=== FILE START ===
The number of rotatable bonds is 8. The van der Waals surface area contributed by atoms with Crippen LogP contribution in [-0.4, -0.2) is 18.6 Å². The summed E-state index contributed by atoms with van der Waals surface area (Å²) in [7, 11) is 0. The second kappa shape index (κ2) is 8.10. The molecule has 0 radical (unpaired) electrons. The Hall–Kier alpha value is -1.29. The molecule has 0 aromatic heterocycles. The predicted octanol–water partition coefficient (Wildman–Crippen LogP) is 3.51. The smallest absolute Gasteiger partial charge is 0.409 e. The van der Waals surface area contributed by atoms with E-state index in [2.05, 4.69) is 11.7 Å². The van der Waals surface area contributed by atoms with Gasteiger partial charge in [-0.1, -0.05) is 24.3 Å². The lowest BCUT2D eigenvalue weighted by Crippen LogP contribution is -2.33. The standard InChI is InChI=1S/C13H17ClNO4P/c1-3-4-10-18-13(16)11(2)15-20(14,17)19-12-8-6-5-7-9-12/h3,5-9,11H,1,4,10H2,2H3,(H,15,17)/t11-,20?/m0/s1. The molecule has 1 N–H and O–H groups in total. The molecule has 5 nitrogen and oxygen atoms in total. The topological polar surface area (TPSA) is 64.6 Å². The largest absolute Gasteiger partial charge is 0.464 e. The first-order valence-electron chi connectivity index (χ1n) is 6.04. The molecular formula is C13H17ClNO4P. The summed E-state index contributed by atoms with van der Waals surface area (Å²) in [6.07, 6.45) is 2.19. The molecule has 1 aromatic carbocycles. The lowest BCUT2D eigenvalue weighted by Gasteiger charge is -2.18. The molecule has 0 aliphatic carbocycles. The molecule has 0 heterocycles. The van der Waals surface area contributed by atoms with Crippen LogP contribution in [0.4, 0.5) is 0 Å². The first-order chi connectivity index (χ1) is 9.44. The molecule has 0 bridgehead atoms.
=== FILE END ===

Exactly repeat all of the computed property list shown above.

The number of rotatable bonds is 8. The van der Waals surface area contributed by atoms with Crippen LogP contribution in [-0.4, -0.2) is 18.6 Å². The summed E-state index contributed by atoms with van der Waals surface area (Å²) in [7, 11) is 0. The second kappa shape index (κ2) is 8.10. The molecule has 0 radical (unpaired) electrons. The Hall–Kier alpha value is -1.29. The molecule has 0 aromatic heterocycles. The predicted octanol–water partition coefficient (Wildman–Crippen LogP) is 3.51. The smallest absolute Gasteiger partial charge is 0.409 e. The van der Waals surface area contributed by atoms with E-state index in [2.05, 4.69) is 11.7 Å². The van der Waals surface area contributed by atoms with Gasteiger partial charge in [-0.1, -0.05) is 24.3 Å². The lowest BCUT2D eigenvalue weighted by Crippen LogP contribution is -2.33. The standard InChI is InChI=1S/C13H17ClNO4P/c1-3-4-10-18-13(16)11(2)15-20(14,17)19-12-8-6-5-7-9-12/h3,5-9,11H,1,4,10H2,2H3,(H,15,17)/t11-,20?/m0/s1. The molecule has 1 N–H and O–H groups in total. The molecule has 5 nitrogen and oxygen atoms in total. The topological polar surface area (TPSA) is 64.6 Å². The largest absolute Gasteiger partial charge is 0.464 e. The first-order valence-electron chi connectivity index (χ1n) is 6.04. The molecular formula is C13H17ClNO4P. The summed E-state index contributed by atoms with van der Waals surface area (Å²) in [6.07, 6.45) is 2.19. The molecule has 1 aromatic carbocycles. The lowest BCUT2D eigenvalue weighted by Gasteiger charge is -2.18. The molecule has 0 aliphatic carbocycles. The molecule has 0 heterocycles. The van der Waals surface area contributed by atoms with Crippen LogP contribution in [0.4, 0.5) is 0 Å². The first-order chi connectivity index (χ1) is 9.44. The molecule has 0 bridgehead atoms.